Math Anxiety: The Cause And Remedy
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Whether you have a great deal of math skills or are lacking in skills, taking a math test can end up
giving one an incredible amount of anxiety.
As children develop, their natural brain process is to continuously solve problems to help them in
Once they have developed a solution to their problem, they test it. This natural process does not
cause much anxiety because it is a self versus self conflict that usually does not have any repercussions for
anyone but the child and they know they are the only judge of what the outcome is.
When it comes to taking a math test, however, the child knows that they will be judged by someone
else – the teacher and usually the parent. Along having a teacher or parent judge them, they are also thinking much
more about how they are succeeding in the classroom and whether or not they are ‘learning’ the content that is
A bulk of this anxiety comes from not having confidence in foundational math skills that are taught
at a young age. As a child experiences success with these foundational skills the amount of anxiety they have will
One of the most common symptoms of test anxiety is reduced focus which makes it difficult for a student to focus on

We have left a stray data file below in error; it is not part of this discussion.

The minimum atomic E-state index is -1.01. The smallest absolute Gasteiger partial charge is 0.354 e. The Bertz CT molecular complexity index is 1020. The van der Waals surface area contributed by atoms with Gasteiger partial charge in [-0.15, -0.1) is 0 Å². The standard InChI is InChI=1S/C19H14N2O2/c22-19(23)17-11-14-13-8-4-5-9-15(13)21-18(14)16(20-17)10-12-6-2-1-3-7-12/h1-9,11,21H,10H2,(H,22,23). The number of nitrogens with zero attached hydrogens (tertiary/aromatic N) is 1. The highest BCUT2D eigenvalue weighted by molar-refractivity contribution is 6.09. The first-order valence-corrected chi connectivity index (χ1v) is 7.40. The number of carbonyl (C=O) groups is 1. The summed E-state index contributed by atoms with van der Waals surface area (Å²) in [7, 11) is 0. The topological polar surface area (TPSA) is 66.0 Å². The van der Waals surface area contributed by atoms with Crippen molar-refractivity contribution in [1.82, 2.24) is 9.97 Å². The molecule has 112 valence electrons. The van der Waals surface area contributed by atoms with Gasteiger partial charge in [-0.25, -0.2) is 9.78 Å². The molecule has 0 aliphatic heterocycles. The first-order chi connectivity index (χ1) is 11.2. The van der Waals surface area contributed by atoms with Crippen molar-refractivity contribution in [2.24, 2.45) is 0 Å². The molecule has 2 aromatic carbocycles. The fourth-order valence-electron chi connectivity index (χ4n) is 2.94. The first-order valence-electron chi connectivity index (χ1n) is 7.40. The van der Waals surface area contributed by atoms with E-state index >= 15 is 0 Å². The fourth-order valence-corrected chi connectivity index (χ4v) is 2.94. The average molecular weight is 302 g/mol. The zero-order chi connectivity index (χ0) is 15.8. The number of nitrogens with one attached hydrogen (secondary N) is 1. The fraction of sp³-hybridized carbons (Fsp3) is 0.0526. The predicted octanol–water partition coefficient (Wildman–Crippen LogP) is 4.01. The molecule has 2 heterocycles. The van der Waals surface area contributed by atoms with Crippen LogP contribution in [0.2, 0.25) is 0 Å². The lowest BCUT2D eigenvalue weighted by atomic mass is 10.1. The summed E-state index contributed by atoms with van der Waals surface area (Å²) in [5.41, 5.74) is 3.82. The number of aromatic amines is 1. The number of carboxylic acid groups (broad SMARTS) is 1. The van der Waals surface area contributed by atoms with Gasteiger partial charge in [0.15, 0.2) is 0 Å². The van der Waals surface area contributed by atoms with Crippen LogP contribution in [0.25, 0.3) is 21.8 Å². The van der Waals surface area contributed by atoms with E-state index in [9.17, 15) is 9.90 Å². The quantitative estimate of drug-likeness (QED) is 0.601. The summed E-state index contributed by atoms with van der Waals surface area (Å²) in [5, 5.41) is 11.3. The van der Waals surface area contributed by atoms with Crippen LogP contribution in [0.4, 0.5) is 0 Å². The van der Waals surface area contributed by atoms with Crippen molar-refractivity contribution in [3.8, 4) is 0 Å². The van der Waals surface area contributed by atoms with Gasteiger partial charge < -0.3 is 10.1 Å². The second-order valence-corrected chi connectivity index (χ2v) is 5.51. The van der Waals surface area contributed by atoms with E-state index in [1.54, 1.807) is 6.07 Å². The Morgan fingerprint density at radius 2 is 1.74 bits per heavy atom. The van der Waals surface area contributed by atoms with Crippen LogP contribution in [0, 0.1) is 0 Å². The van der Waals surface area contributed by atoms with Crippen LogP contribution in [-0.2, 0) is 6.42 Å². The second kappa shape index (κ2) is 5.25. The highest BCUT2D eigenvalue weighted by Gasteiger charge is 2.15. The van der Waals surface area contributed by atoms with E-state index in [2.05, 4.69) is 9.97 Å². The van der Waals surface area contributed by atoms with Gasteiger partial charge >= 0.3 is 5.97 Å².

a math problem which creates more anxiety. Physical stress is another common symptom of test anxiety. Self-doubt is
the last big one, which leads to decreased confidence. Students need confidence to be able to tackle even the
simplest math problems.
If one is looking to decrease their test anxiety, a few things can be tried. The first would be to make a test
taking strategy that is unique to the tester. This problem can be as simple as “skip the tough ones.”
Obviously the student will need to go back to the problems that were skipped to work them out, but,
a lot of students will get completely flustered on one question early on and make it very difficult to continue
thinking clearly for the rest of the test.
Another great technique to reduce anxiety is to have some type of relaxation technique. This is also a very simple
remedy that could involve deep breathing or even massaging pressure points.
Students can tense up very easily and by placing both hands on either the temples of the head or the
back of the neck and massaging, the student will most likely feel a significant amount of stress relief. Once the
stress is relieved and the student can come out of the cloudy mind state, they will have the ability to refocus and
get back to the task at hand.
If you are a teacher and you have students with bad test anxiety, putting a few extra credit points actually makes
a great difference in student anxiety.
If the student knows there are a few extra credit points available, their stress level drops and
they end up doing much better on the rest of the test.
If the same test was given without extra credit, that same student will most likely do significantly
worse because they did not have that understanding that there are extra credit points available.
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